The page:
THE TEACHINGS OF LORD MAHAVIRA
Lord Mahavira was born on March 30, 599 B.C. and attained the nirvana in the year 527 B.C. at the age of 72. He was a contemporary of Lord Buddha. He was the 24th and the last of the Tirthankars. The present form of Jainism was shaped by him.
The cardinal principles of Jainism are:
- Ahimsa (non-violence)
- Anekantvada (multiplicity of views)
- Aparigraha (non-possessiveness)
The first and the third are quite simple to understand but the second one needs some explanation. It is dealt under ‘Multiplicity of Viewpoints and Relativism (Syadavada)’, in the Jain literature. Difference of view points, quite often, add to the knowledge and one should infer, only after hearing diverse views on any subject. If it is not done, then the conclusions
reached could be biased or incorrect. It provides for the tolerance for the views of the others. One can have a better perception only after hearing others. For example, we are all familiar with the story of the eight blind men and an elephant. There the views expressed about the elephant by each of the blind men were correct but only partial knowledge could be obtained from any one view. The total knowledge about the elephant could be had only by listening to all of them.
An object can, on occasions, be described by two completely opposite statements, i.e. it is (ASTI) and it is not (NASTI). These two statements can be made referring to (1) substance, (2) place, (3) time, and (4) form. Let us take an example of a piece of furniture. A piece of furniture made of jungle wood is not made of sandal wood. Similarly, it could be located in a given room but not in other rooms. Thus, it can be specified in either way which seem to be opposite to each other. This way of specification is called ASTI – NASTI – VADA.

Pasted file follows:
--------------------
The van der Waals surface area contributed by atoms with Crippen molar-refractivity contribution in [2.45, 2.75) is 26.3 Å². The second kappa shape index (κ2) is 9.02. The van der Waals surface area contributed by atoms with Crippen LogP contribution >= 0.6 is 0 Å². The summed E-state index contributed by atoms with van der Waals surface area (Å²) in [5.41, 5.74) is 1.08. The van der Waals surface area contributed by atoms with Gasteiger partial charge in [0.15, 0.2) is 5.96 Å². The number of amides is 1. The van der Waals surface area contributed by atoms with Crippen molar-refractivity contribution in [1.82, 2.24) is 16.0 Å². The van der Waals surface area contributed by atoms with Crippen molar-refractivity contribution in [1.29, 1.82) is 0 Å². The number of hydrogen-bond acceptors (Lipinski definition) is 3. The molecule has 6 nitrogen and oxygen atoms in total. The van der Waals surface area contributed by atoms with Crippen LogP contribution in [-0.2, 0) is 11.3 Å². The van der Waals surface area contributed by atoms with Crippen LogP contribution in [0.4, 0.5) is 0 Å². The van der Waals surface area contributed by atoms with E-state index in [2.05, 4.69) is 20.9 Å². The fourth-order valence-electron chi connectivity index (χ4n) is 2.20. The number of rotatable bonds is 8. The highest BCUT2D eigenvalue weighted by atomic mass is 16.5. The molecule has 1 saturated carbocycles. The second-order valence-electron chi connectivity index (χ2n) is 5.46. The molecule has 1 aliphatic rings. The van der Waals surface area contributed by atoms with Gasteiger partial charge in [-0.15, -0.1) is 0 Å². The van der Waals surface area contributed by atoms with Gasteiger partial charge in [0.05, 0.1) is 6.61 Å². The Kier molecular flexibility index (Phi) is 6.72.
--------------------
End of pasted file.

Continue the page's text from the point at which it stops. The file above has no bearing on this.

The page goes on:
Another set of logic lines has been developed by the Jain thinkers which postulate that there can be as many as seven modes of prediction in a given case. This introduces an element of uncertainty in the predictions and therefore introduces the concept of probability. This is called Syadavada or the doctrine of `may be ‘.
If we consider the Jainist and the Vedantic philosophies, we will find that both are correct in their own ways. They do not contradict each other. The Jain philosophy does not go into the depth of the process of creation as does the Vedantism and therefore it ( Vedantism ) arrives at the conclusion of The God as the First Cause. On the other hand, the Jainism comes up with the understanding of the complexity of the universe for the common humans and proposes the Syadavada which is a marvellous concept of accommodation which is necessary for the correct evaluation of anything. The Jainism defines life in almost everything, and therefore, preaches non-violence of extreme degree.
In summary, the Jains consider the highest ideal – Tirthankara who possesses infinite knowledge, infinite bliss and infinite power. This blissful state is similar to that of Vedantic `Chitananda’. Jainism makes distinction between Arhat and Siddha which are analogous to the Vedantic Jivan Mukta (free form life) and Videha Mukta ( free from body ). A Jivan Mukta might also be a Videha Mukta as in the case of King Janaka. Tirthankaras are those Siddhas who profound the truth during their life time which is a higher thing. The Jains have Arhats, the Siddhas, and the Tirthankaras who in the simpler terms and in the corresponding manner are: those who deserve, those who accomplish, and those who sanctify. It is possible for every man to attain the highest state. Tirthankaras take the place of God in the Jain philosophy